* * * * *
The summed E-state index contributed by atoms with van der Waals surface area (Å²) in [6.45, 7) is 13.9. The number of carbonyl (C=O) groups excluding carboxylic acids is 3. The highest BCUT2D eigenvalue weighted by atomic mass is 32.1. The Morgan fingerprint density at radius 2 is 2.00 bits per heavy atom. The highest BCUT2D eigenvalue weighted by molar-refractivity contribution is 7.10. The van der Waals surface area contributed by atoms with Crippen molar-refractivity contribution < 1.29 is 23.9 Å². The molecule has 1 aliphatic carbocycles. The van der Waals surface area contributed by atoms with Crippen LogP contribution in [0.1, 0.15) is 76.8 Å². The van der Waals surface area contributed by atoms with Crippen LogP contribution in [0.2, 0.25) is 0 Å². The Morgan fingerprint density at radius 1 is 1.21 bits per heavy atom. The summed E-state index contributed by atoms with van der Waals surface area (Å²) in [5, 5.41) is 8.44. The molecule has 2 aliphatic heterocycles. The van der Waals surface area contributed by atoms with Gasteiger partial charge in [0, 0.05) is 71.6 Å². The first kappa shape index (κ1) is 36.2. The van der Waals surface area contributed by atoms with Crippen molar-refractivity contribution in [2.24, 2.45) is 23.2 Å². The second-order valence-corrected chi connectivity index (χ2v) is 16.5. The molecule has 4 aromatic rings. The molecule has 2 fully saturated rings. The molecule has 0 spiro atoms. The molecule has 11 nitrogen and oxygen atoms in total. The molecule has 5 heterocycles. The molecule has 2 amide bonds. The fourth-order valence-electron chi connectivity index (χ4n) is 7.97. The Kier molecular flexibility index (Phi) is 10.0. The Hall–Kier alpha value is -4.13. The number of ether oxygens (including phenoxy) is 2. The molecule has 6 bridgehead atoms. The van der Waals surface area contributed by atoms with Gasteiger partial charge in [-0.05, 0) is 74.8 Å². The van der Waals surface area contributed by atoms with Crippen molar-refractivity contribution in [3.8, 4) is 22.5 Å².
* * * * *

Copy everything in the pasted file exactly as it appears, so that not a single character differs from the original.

The summed E-state index contributed by atoms with van der Waals surface area (Å²) in [6.45, 7) is 13.9. The number of carbonyl (C=O) groups excluding carboxylic acids is 3. The highest BCUT2D eigenvalue weighted by atomic mass is 32.1. The Morgan fingerprint density at radius 2 is 2.00 bits per heavy atom. The highest BCUT2D eigenvalue weighted by molar-refractivity contribution is 7.10. The van der Waals surface area contributed by atoms with Crippen molar-refractivity contribution < 1.29 is 23.9 Å². The molecule has 1 aliphatic carbocycles. The van der Waals surface area contributed by atoms with Crippen LogP contribution in [0.1, 0.15) is 76.8 Å². The van der Waals surface area contributed by atoms with Crippen LogP contribution in [0.2, 0.25) is 0 Å². The Morgan fingerprint density at radius 1 is 1.21 bits per heavy atom. The summed E-state index contributed by atoms with van der Waals surface area (Å²) in [5, 5.41) is 8.44. The molecule has 2 aliphatic heterocycles. The van der Waals surface area contributed by atoms with Gasteiger partial charge in [0, 0.05) is 71.6 Å². The first kappa shape index (κ1) is 36.2. The van der Waals surface area contributed by atoms with Crippen molar-refractivity contribution in [2.24, 2.45) is 23.2 Å². The second-order valence-corrected chi connectivity index (χ2v) is 16.5. The molecule has 4 aromatic rings. The molecule has 2 fully saturated rings. The molecule has 0 spiro atoms. The molecule has 11 nitrogen and oxygen atoms in total. The molecule has 5 heterocycles. The molecule has 2 amide bonds. The fourth-order valence-electron chi connectivity index (χ4n) is 7.97. The Kier molecular flexibility index (Phi) is 10.0. The Hall–Kier alpha value is -4.13. The number of ether oxygens (including phenoxy) is 2. The molecule has 6 bridgehead atoms. The van der Waals surface area contributed by atoms with Gasteiger partial charge in [-0.05, 0) is 74.8 Å². The van der Waals surface area contributed by atoms with Crippen molar-refractivity contribution in [3.8, 4) is 22.5 Å².